Missing

A missing appendage
Makes it hard to type
Close a button
Pick up a dime

The departed pointer finger
Lost to a sharp buzz saw
Building hearth and home
To keep a family safe

Lost, but found, the finger tip
Still feels, still grows its own claw
Offers refuge for gnawing concerns
That cloud a hectic day

Gone, but not forgotten,
Memories reside in time
Within an absent piece of flesh
Imagined to be whole

Finger the missing edge
Feel it, love it, massage
Its invisible core
Until it reappears

Make it whole again
Make yourself whole
Resume your heartbeat
Nothing missing

–Victoria Emmons, copyright, 2017

Mostly Me

Frankly it was summer
and hot.
Air wouldn’t move
and fences were blocked
so no one could enter
even if you didn’t
want to go inside.

I did. I wanted to see
what his world had been like,
all hundred or more years of it.
There he was, a stone general
frozen in thought
astride a white mount
blackened by time.

The pressure
weighed upon him,
I am sure of it.
Please the family,
children need bread,
a new nation cannot breathe
without a leader.

Easy enough to live
on a peaceful farm,
ignore the critics
and haters,
ones who shame
into leadership
those who might win.

Oh, cousin, why did
we fight to defend
a way of life
gone for the ages,
too radical
for our time,
but not yours.

Conflict need come
to an end, they say,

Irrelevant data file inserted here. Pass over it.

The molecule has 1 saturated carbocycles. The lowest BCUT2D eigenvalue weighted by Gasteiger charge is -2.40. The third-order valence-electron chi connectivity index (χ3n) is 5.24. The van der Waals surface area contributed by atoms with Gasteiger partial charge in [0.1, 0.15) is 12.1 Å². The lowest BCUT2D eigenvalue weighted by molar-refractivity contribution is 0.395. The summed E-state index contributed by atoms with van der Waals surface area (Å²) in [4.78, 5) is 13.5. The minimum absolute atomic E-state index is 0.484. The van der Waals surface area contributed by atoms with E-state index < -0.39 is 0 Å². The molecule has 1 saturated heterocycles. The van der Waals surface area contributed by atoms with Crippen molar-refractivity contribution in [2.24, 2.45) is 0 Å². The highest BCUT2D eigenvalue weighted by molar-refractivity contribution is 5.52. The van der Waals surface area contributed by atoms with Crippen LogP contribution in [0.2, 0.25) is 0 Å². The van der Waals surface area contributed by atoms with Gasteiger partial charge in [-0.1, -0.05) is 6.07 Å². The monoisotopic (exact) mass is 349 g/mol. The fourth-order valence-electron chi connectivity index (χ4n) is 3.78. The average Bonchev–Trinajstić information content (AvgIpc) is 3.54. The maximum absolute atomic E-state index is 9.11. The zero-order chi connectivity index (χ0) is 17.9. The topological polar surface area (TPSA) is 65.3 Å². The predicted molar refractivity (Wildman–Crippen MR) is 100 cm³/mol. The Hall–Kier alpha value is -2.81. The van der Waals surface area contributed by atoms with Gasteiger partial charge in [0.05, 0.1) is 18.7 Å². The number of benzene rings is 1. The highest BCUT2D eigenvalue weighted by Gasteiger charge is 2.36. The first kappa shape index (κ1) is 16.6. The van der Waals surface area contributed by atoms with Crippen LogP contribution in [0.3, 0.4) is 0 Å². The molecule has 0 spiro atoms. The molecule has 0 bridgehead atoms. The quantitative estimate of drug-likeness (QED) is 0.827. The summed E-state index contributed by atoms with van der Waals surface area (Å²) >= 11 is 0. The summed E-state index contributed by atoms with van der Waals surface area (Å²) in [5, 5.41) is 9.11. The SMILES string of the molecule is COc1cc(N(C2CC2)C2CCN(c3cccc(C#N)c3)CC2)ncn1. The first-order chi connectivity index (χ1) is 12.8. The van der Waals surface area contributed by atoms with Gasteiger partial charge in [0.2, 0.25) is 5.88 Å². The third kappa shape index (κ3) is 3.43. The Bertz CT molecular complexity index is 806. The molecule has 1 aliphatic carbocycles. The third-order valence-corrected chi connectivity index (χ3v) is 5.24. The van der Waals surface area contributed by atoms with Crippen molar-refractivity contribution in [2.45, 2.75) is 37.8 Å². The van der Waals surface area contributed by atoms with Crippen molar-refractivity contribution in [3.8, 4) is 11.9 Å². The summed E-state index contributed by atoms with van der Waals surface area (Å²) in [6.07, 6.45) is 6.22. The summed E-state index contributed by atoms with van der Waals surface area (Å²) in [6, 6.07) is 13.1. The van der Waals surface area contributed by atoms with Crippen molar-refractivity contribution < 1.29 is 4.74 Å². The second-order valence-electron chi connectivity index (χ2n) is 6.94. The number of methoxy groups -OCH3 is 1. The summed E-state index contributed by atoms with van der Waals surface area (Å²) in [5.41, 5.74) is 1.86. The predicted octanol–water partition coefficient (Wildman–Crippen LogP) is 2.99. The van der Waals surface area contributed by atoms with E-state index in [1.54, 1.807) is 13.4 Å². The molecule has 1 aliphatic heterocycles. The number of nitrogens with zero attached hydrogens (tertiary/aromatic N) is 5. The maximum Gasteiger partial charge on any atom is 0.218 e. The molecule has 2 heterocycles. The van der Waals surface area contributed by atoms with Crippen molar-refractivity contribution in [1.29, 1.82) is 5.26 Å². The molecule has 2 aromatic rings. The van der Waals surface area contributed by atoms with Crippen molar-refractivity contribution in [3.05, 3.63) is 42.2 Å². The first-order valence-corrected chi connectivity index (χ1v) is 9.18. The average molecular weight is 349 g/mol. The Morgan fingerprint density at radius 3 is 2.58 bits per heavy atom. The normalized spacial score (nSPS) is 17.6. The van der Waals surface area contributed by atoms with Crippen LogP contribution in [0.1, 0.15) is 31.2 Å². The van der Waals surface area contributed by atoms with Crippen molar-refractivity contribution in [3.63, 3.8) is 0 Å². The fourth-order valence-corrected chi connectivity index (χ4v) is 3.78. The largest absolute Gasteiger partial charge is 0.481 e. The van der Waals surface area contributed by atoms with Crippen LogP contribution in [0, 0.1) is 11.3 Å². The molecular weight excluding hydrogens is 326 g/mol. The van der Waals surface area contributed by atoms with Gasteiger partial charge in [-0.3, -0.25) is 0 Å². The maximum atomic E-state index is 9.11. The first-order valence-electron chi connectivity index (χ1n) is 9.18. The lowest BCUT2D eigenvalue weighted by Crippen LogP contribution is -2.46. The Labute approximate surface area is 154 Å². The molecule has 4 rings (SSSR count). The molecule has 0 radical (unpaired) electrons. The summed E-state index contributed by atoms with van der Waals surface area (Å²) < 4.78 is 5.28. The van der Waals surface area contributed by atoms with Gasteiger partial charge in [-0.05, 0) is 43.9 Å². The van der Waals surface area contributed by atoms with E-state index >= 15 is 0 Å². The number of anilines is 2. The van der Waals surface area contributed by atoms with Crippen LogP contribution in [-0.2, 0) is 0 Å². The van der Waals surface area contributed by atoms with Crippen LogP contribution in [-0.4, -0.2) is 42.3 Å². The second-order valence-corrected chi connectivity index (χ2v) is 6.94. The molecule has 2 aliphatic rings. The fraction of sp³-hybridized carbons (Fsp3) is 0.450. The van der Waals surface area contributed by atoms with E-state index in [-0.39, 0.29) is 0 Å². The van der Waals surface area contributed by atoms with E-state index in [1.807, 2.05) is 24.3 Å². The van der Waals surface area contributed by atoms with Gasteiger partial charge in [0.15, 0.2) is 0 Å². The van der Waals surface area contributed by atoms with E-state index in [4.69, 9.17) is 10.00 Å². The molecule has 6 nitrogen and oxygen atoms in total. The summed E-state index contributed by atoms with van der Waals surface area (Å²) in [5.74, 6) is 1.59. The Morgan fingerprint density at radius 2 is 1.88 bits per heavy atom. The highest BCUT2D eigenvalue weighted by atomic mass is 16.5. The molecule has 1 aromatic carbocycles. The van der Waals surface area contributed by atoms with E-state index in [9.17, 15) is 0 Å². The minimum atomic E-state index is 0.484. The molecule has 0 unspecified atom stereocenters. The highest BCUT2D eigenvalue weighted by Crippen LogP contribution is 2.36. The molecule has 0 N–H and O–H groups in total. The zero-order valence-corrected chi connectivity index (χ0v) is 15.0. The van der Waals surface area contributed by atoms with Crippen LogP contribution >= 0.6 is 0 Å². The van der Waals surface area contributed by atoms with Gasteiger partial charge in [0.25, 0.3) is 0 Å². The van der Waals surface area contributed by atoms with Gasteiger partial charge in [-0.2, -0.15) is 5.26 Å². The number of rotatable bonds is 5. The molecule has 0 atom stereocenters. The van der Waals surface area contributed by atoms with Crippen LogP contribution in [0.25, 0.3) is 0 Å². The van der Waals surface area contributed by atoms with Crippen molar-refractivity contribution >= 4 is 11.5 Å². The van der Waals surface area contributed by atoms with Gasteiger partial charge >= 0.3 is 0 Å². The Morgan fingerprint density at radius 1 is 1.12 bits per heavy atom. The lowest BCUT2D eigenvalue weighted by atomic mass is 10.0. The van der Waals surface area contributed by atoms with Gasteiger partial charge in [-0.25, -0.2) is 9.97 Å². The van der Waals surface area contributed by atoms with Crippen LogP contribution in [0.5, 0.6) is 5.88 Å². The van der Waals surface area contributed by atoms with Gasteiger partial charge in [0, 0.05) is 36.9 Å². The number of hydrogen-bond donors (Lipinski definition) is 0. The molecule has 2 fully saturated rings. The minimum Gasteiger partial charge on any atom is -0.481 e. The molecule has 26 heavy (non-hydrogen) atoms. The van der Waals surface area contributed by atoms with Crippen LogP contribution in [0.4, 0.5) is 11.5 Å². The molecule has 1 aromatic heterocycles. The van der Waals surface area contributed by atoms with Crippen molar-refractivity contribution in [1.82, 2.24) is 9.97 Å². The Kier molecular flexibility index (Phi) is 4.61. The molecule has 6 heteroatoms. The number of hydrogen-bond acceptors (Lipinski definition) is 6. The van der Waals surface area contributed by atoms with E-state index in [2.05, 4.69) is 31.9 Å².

no war between us
or remains of vast
valleys full of blood,
soldiers no more,
only crosses on a hill.

You watch from atop
your loyal stead
new soldiers who
never learned history,
nor learned from it,
mistakes made and
lives lost, teach anew.

They do not listen,
nor will they know
that you remain a leader
teaching lessons from your day,
remind them of wrongs
gone by, not wiped away,
remembered for a reason.

Dear cousin, show them
from your Traveler’s perch
so no one will forget,
that our battles
from home to home,
brother to brother
must surely end.

–Victoria Emmons, 2017

Weeping Redbud

Weep not for me, sweet redbud tree,
Thy leaves will take no chances
Each heart resides most playfully
Upon thy silken branches

Dangling in the wind they sing
Hearts ready for damnation
Search for love against the wind
And hope for procreation

Young ones be the shiniest
Deep ruby red reaction
Thus what creature dare resist
So lovely an attraction

Seeds strewn about with local help
Assures that love will grow
New heart-shaped leaves thus soon to sprout
Come melting winter snow

Wouldst that my own heart sing so loud
And dance to its own tune
While suitors called upon my door
In light of harvest moon

These ruby lips await the kiss
That stirs my dormant soul
Much as the weeping redbud waits
‘Til she achieves her goal

Be patient, she advises me,
Love grows at its own pace
The kindest words, a gentle touch
That make a red heart race

When redbud leaves remain too long
Their red begins to fade
In favor of a dulling green
That hides beneath the shade

Younger leaves retake the stage
Flash colors in the sun
As older ones accept their place
Their usefulness now done

Yet hidden behind a shady branch